On the other hand, 3% of those who said they probably/definitely have not had the virus reported three or more of the five most distinctive symptoms. If we remove the false-positives from the group who report having been infected and incorporate the apparent false-negatives, we obtain an overall symptomatic infection rate of 11%.
A different way of estimating the symptomatic infection rate is to use a statistical model called Latent Class Analysis (LCA). This is a method for detecting groups or clusters that underlie distinctive patterns of response. We applied LCA to the symptoms data, focusing on a model which identifies four clusters of symptoms, as shown in the table below.
The numbers in the cells of the table are the probabilities for the people in each class of reporting each symptom and the numbers in bold are the proportion of the sample in each class. So, for example, 20% of people are in Class 3 and people in Class 3 have a probability of 0.34 of reporting a high temperature.
The pattern of probabilities for each class enables us to identify different symptom clusters. We can label Class 1 (42% of the population) as the non-symptomatic group as they have near-zero probabilities for every symptom. Class 2 (36% of the population) display the symptoms of the common cold but not the main symptoms of COVID-19. People in Class 4 (2% of the population) have a high probability of reporting all ten symptoms, so they show strong signs of having been infected.
Class 3 presents a less clear picture. This group has moderate probabilities of the core symptoms and higher probabilities of the others. So, Class 3 seems to contain a mixture of the infected and the non-infected, but we cannot distinguish between them based on these self-reported symptoms alone. The difficulty of identifying a single distinct cluster of COVID-19 symptoms is in line with research that suggests symptom patterns are quite variable across individuals.
One way to separate out the COVID-19 group in Class 3 is to combine class membership with self-reported likelihood of having been infected. Of the people assigned to Class 3, 34% said they have definitely or probably had COVID-19 (compared to 4%, 9% and 72% of those in classes 1, 2, and 4, respectively). If we combine these respondents with everyone in class 4, we get an estimated symptomatic infection rate of around 9% – similar to the 11% we found using a more ad hoc approach.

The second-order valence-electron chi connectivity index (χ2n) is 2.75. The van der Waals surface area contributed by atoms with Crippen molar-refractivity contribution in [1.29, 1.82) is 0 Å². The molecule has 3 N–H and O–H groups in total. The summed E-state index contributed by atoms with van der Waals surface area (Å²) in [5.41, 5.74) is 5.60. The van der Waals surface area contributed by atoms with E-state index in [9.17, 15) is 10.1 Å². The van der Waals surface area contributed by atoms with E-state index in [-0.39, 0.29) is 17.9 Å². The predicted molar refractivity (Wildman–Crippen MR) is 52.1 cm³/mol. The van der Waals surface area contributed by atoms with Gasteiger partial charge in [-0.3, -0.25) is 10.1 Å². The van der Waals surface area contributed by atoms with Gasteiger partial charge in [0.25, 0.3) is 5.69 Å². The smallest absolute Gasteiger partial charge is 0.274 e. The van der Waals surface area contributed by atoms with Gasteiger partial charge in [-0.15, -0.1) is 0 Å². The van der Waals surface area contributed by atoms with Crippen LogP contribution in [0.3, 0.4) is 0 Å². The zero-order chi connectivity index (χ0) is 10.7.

Finally, because the Wellcome Trust Monitor survey contains lots of other information about respondents, we can compare infection rates across demographic groups. Interestingly, we find no statistically significant difference in the symptomatic infection rate between men and women, or between people with different levels of income, even though substantial gradients have been found between these groups in COVID-19 fatalities by the Office for National Statistics. It would seem, then, that susceptibility to infection by coronavirus is more evenly distributed across demographic groups than are fatalities.
One exception to this pattern is age. Here we find that older people are the least likely to report symptomatic infection, with only 5% of the over 70s falling into this group, compared to 15% of those aged 18-29. This suggests that, while older people are most likely to die from a coronavirus infection, they are less likely to become infected in the first place. This seems likely to be a result of older people following government advice to shield themselves from infection by staying at home and avoiding social contact.
The estimates of infection we have presented here should be treated with caution. Their key strength is that they are based on data from a high-quality random sample, their corresponding weakness is that respondent self-reports of infection and symptoms are prone to errors of both omission and commission. And, of course, self-reports can only ever be informative about the symptomatic infection rate, so will miss anyone who has been infected but displayed no symptoms.
We will not know the true rate of COVID-19 infection in the population until the results of the government’s large-scale random testing programme are available. Until then, these kinds of estimates can help to give a sense of the current rate of symptomatic infection in the general population.
Patrick Sturgis is Professor of Quantitative Social Science at the LSE Department of Methodology.
Jouni Kuha is Professor of Social Statistics at the LSE Department of Methodology.